How Florida boosts network security and uptime

There's no spring break for Florida's network security this year.

The Sunshine State in February installed two Symantec Corp. products on its agency servers, said Mike Russo, Florida's chief information security officer.

NetRecon, Symantec's hacker-in-a-box enterprise software, resides on agency servers and scans networks for vulnerabilities, Russo said.

State agencies also are using the Cupertino, Calif., company's Enterprise Security Manager to enforce security policies, including the latest security updates mandated by the Health Insurance Portability and Accountability Act of 1996.

If, for example, policy mandates that passwords be six characters long in capital letters, ESM could be programmed to check that, Russo said.

When Florida CIO Kim Bahrami looked for a way to boost network security, she said she knew she 'didn't want a proliferation of what we had in the past'a multitude of tools with different levels of capability. We wanted to give every agency best-of-breed tools and make sure our network was being scanned regularly.'

Bahrami also wanted a security tool that would provide management reports. ESM tells managers when a user is not updating SQL Server patches, for instance.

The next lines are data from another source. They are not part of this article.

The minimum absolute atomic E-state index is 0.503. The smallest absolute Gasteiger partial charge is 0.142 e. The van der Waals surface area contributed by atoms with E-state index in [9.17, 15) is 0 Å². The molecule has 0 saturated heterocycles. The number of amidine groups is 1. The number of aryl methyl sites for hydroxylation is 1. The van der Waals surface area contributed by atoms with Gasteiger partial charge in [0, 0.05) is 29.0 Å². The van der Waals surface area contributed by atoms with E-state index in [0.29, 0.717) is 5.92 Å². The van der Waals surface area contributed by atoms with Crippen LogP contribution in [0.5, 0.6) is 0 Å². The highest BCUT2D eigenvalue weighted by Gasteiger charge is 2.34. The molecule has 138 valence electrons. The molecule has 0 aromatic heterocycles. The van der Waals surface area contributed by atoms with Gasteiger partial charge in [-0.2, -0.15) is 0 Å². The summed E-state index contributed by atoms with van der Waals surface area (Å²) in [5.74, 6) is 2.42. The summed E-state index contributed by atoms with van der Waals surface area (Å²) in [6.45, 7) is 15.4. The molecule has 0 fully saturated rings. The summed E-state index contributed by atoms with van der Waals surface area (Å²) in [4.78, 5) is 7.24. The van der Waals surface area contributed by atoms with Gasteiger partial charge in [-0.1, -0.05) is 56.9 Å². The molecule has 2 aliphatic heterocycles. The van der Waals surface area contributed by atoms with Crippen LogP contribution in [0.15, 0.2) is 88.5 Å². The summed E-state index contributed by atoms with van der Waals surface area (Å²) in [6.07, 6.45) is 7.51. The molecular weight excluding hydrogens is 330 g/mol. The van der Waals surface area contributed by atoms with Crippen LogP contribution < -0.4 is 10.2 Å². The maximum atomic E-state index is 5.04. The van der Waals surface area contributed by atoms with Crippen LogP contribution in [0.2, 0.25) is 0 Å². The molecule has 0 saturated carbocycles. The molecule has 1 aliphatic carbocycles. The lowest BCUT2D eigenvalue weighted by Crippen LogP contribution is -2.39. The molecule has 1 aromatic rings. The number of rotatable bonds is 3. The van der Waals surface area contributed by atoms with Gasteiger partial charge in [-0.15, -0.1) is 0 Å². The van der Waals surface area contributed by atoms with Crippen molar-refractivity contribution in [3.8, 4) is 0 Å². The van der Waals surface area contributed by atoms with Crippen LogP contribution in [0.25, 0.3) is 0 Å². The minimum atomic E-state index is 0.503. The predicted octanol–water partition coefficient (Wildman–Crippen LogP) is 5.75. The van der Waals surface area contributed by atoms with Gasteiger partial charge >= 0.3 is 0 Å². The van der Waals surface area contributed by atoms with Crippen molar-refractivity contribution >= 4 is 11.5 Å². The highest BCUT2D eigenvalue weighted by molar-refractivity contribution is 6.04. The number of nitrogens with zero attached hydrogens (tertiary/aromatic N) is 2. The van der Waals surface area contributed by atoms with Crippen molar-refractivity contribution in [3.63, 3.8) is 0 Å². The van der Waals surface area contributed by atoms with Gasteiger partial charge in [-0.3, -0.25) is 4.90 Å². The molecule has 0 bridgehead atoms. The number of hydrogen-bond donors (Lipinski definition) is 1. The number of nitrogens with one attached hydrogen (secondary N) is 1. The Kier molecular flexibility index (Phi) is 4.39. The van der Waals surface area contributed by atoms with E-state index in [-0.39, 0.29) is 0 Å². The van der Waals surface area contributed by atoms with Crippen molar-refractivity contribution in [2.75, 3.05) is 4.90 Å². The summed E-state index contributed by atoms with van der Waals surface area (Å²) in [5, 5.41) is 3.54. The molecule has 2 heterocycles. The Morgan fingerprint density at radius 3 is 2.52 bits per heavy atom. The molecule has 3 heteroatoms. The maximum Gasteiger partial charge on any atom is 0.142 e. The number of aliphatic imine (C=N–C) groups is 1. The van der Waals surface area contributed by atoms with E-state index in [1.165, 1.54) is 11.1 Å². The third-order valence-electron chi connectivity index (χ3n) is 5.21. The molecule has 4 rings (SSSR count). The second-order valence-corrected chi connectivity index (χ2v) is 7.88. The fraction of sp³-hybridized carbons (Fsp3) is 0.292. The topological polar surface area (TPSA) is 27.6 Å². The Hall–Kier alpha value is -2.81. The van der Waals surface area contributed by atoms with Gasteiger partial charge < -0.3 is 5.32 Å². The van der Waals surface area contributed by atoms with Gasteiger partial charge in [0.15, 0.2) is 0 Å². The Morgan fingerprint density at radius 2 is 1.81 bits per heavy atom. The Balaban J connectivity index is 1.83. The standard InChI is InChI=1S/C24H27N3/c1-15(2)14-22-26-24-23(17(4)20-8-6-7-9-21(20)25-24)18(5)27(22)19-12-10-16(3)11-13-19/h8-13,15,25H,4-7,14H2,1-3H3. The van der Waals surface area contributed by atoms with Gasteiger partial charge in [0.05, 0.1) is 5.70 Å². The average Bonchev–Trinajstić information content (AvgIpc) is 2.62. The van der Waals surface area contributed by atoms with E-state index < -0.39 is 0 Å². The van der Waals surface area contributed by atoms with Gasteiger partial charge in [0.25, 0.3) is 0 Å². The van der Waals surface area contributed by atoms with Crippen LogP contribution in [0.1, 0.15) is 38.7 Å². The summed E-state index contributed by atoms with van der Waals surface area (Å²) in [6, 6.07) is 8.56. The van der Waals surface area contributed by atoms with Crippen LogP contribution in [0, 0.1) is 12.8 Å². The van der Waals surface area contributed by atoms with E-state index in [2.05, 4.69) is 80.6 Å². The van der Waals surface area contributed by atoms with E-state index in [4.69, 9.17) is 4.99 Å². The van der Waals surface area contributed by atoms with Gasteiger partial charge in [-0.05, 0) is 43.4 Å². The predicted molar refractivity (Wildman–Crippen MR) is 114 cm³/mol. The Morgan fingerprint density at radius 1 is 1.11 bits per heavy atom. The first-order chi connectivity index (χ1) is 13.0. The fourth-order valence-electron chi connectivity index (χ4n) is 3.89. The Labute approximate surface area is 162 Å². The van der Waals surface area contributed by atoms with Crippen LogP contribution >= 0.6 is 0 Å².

Also, she said, Gov. Jeb Bush didn't want the state to buy a huge security infrastructure but wanted to use available tools to do the work less expensively.

Bahrami also felt it was important for the state and its employees to feel a sense of ownership of the security structure.

Outsourcing security

'You can outsource a lot of things, but security is one area where we took a hybrid approach,' Bahrami said. 'Our employees understand that it's ultimately their responsibility to keep their systems protected. We all felt strongly that systems security is one thing we don't want to outsource.'

Bahrami and her team are creating a spreadsheet of measurable data about intrusions into the state's networks and the damage that resulted.

'In the past, we've had some network issues that resulted in downtime,' Bahrami said. 'When your state network serves 143,000 employees, it's a significant loss when you're down for an hour.'

Since installation of the Symantec products, the state's networks have had 99.9 percent availability, Bahrami said. The approach could be a model for other states looking to save money while keeping networks secure, she said.

'We think we have the best crackerjack approach to systems security in the nation,' she said.

About the Author

Trudy Walsh is a senior writer for GCN.

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